Figure 2. Overall architecture supporting ontologies and semantic representations of datasets.

Figure 2 shows how external terminologies are decoupled from the service. FAO AGROVOCh is depicted in the diagram because VOA3R is focusing on agriculture, but any terminology exposed as linked data could be used. The case of the research methods (RM) ontology described later in this document is special, as it will be curated from inside the service, given that existing ones do not cover it. However, functionally it is equivalent to other concept servers. The main architectural ideas are that RIS data is residing in a separate repository, which may be a CERIF-

e The SEMTOOLS project: https://semtools.ecoinformatics.org/

f The Knowledge Network for Biocomplexity (KNB): http://knb.ecoinformatics.org/knb/metacat g Virtual Open Access Agriculture & Aquaculture Repository (VOA3R) project: http://voa3r.eu/

h AGROVOC is a comprehensive multilingual agricultural vocabulary belonging to the Agricultural Information Management Standards (AIMS), hosted by the Food and Agriculture Organization of the United Nations (FAO): http://aims.fao.org/website/AGROVOC-Thesaurus/sub

based relational database. Then, a separate integrated repository is storing the metadata (and eventually the contents themselves) for different kinds of research products. These in VOA3R are coming from institutional repositories via open harvesting standards and using different kinds of content-specific metadata, e.g. EML for datasets or MODSi for bibliographic entries. In any case, both databases are providing de-referenceable URIs for each of the entities exposed, enabling RDF linking. For example, a cfPerson in the RIS repository could be identified as the producer or creator of a particular dataset (exposed in the other repository) or as an author for a particular paper.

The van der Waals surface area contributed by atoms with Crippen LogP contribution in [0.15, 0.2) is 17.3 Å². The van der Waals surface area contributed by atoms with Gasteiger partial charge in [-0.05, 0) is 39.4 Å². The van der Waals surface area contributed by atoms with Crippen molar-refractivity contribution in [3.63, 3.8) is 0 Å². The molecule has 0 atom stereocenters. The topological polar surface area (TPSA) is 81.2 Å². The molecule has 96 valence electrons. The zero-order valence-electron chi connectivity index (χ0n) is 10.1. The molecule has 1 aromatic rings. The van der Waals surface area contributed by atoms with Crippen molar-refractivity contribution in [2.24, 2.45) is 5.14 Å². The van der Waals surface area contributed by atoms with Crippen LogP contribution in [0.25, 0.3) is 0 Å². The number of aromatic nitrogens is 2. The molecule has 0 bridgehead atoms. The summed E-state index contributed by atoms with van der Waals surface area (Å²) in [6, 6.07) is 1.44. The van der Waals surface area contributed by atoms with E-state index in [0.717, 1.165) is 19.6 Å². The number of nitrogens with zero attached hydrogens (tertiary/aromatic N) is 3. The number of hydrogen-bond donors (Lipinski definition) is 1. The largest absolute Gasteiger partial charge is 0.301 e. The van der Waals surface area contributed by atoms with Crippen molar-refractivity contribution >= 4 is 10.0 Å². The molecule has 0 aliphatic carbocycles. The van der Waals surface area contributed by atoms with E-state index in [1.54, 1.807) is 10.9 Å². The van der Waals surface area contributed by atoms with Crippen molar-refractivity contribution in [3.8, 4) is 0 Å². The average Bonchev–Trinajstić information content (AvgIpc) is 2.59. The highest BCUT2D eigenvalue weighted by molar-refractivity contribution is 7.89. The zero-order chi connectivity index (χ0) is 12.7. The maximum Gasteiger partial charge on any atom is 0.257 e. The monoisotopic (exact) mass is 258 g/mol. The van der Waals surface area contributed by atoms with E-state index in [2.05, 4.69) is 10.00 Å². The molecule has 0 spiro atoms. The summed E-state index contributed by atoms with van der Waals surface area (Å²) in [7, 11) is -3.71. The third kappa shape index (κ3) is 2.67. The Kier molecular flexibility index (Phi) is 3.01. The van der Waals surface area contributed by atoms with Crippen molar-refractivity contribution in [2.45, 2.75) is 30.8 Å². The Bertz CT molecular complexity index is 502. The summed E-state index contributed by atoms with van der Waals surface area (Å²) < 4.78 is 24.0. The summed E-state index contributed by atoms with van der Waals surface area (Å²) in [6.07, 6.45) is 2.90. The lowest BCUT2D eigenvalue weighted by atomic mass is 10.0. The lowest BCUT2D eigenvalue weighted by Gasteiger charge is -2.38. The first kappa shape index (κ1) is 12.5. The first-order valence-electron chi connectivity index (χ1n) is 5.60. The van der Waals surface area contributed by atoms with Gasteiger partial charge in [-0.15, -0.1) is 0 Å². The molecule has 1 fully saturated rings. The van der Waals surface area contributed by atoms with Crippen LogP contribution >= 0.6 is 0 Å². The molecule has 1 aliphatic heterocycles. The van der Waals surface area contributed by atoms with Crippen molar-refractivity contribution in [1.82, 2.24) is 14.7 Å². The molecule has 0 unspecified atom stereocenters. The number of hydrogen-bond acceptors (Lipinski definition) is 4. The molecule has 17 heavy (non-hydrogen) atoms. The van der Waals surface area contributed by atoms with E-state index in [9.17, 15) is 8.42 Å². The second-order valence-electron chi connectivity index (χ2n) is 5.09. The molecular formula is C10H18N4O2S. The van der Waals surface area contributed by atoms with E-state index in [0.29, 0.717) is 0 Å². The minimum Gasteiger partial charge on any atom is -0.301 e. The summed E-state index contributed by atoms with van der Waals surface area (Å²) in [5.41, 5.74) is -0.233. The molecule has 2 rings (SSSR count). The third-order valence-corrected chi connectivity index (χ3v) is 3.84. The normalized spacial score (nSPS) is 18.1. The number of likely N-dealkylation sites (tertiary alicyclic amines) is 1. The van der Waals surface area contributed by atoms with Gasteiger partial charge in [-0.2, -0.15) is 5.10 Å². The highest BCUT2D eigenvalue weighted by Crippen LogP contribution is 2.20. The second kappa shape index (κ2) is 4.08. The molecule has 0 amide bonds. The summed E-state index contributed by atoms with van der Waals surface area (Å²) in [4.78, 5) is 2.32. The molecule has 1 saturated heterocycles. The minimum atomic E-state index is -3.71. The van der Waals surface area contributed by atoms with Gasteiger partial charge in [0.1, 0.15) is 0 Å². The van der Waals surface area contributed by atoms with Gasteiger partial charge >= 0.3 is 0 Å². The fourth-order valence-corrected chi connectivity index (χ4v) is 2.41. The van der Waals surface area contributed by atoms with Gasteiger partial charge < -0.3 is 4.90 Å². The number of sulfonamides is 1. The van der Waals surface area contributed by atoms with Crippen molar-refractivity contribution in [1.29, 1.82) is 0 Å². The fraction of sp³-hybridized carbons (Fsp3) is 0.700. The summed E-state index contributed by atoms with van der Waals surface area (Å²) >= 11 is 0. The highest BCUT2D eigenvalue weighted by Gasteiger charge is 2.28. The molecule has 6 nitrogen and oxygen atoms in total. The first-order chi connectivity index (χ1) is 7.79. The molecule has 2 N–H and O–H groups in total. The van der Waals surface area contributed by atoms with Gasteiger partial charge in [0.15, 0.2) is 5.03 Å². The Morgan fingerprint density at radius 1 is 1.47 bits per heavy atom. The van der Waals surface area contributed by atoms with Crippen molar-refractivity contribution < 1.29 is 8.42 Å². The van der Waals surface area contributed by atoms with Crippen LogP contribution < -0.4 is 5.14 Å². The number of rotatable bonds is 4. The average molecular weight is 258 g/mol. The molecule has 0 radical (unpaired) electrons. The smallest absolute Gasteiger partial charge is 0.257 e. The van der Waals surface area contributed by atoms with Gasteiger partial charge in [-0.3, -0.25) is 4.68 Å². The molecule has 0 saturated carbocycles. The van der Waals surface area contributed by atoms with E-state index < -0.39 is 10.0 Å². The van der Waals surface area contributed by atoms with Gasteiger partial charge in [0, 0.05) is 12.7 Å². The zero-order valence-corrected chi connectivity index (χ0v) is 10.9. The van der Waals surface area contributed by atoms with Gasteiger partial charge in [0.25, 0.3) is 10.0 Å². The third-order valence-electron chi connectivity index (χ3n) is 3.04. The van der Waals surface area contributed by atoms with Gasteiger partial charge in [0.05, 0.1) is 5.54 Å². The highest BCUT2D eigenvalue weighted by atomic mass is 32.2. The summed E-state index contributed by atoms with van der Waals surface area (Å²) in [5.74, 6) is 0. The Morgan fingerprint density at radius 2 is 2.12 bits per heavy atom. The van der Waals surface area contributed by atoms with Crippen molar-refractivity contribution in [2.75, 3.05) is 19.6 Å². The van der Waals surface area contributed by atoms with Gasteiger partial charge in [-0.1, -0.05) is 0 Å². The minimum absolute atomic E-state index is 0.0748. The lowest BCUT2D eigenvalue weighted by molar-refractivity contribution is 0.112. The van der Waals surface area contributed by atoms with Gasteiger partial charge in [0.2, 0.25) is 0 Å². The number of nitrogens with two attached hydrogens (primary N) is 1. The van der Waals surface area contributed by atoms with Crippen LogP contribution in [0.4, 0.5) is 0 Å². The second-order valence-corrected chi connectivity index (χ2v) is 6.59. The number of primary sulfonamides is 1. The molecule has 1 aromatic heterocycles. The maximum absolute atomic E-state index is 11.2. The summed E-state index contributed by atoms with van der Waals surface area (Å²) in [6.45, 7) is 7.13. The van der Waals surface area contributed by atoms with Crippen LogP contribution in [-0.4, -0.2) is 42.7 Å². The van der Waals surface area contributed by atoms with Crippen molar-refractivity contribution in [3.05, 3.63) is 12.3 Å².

3.2. The Research Methods Ontology

Bridging contextual information regarding persons, organizations and projects with research output can be done through direct linking. However, a richer representation should consider research activities as an intermediate entity. Figure 3 depicts the main elements of the mappings required for bridging the two kinds of entities.

Figure 3. Main elements of the resulting ontological mapping

A small research methods (RM) ontology is used as an intermediate model. A generic concept ResearchActivity is used to model a variety of potential activities. That concept can be related to CERIF as subsuming cfProject, which is the base entity representing an organized research activity. For bibliographic or other kinds of elements, a produces predicate is used as a generic means of mapping. Then, the description of research activities can be done independently from contextual and content-specific aspects, and elements related to research methods, protocols and others can be described as a part of the research activity. There are some additional mappings possible. For example, Instruments used in research activities can be mapped to the CERIF Equipment entity if information for a concrete instrument used (not only indicating the type) is required. Research activities can be further specified as particular kinds of activities performed by researchers. However, instead of developing a complete model, we have decided to

i Metadata Object Description Schema (MODS): http://www.loc.gov/standards/mods/

J Research Activity is also a proposed name in the CASRAI vocabulary: http://dictionary.casrai.org/research-activity-profile-v0.9-draft/1.1.0